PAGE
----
First pressings (6): in stitches; “Coast to coast to coast” with Maria Isakova Bennett and Michael Brown

liverpool-albertdock-panorama

A couple of days early because there’s news of a great competition that closes on Feb 10, and you might just squeeze in.

I suppose I should declare an interest in today’s post, having been a beneficiary of “Coast to coast to coast” and of Michael Brown and Maria Isakova Bennett who accepted poems of mine for the first two issues of their lovely limited edition, and hand-stitched little gems. And I must say thank you to Robin Houghton for this photograph of Open Eye Gallery and its surroundings, which I found via Google. And to the audiences of both launches who were, quite simply, a delight. Plus a thank you for the pleasure I felt to find myself published alongside the likes of John Glenday…how good is that!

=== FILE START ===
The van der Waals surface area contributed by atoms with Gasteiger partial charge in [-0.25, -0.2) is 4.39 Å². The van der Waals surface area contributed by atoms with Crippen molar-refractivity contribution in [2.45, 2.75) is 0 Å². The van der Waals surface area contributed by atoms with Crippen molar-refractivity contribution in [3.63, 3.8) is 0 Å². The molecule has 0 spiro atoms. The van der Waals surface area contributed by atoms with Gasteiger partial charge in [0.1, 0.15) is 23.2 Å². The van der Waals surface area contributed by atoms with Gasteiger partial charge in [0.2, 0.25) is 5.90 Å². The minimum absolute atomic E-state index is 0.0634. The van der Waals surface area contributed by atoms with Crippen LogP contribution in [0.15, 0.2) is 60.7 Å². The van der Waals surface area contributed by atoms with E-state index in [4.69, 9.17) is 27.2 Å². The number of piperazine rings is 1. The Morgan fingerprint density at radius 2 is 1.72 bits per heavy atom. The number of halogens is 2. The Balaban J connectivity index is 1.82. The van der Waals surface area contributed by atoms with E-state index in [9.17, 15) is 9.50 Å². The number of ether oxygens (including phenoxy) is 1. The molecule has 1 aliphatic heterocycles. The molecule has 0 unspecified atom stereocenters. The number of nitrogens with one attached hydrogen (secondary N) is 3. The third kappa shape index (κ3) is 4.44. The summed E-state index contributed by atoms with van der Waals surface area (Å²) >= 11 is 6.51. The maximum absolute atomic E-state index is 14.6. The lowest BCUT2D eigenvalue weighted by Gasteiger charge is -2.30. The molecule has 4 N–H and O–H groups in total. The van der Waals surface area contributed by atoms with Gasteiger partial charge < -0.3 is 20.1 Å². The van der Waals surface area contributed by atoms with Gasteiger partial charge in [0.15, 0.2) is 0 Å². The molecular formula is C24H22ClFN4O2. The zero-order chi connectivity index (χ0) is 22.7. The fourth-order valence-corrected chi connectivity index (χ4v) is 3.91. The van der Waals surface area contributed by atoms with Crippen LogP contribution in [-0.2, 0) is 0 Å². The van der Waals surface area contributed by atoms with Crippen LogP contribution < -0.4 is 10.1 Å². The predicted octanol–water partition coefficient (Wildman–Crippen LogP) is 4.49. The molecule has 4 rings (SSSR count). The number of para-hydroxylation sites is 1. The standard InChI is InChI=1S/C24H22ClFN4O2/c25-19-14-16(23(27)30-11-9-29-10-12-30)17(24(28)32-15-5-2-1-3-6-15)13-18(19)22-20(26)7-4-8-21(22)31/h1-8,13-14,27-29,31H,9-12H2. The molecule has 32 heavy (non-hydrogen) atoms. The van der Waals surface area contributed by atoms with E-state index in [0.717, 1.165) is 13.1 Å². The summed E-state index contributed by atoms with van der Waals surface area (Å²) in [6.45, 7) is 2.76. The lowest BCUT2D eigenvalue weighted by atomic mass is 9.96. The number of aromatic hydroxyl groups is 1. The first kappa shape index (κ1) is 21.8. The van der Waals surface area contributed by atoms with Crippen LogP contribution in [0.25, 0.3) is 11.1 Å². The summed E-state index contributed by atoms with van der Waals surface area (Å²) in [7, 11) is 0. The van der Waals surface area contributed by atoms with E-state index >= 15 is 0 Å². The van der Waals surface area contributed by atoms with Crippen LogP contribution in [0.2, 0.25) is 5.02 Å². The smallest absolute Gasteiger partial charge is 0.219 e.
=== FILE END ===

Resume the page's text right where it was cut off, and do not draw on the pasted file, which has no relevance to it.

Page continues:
As ever with this occasional series on small poetry presses I ask a standard series of questions, and the publishers do all the work for me by answering them. Because Michael was snowed under with his teaching work, Maria’s answered for both of them…like this:

If you could kick off by describing what you’ve done so far, that would be nice. A story is always a nice beginning. Then tackle the following questions. If it’s OK, I’ll then create the illusion of a dialogue, as though we’re all sitting in a room, with cake and coffee. That sort of illusion.

The Coast to Coast to Coast story so far

Coast to Coast to Coast, a hand-produced, stitched, limited edition journal, was launched on Aug 17th 2017 at Open Eye Gallery in Liverpool, but the idea for a stitched journal had been in my mind for years, and particularly since creating fabric sculptures over 10 years before. Those thoughts were just that until Michael and I saw some handmade books and a small press exhibition. One discussion developed into another, and at the beginning of last year, I thought that if we didn’t turn thoughts into action, we’d spend years musing, and maybe never create the first journal.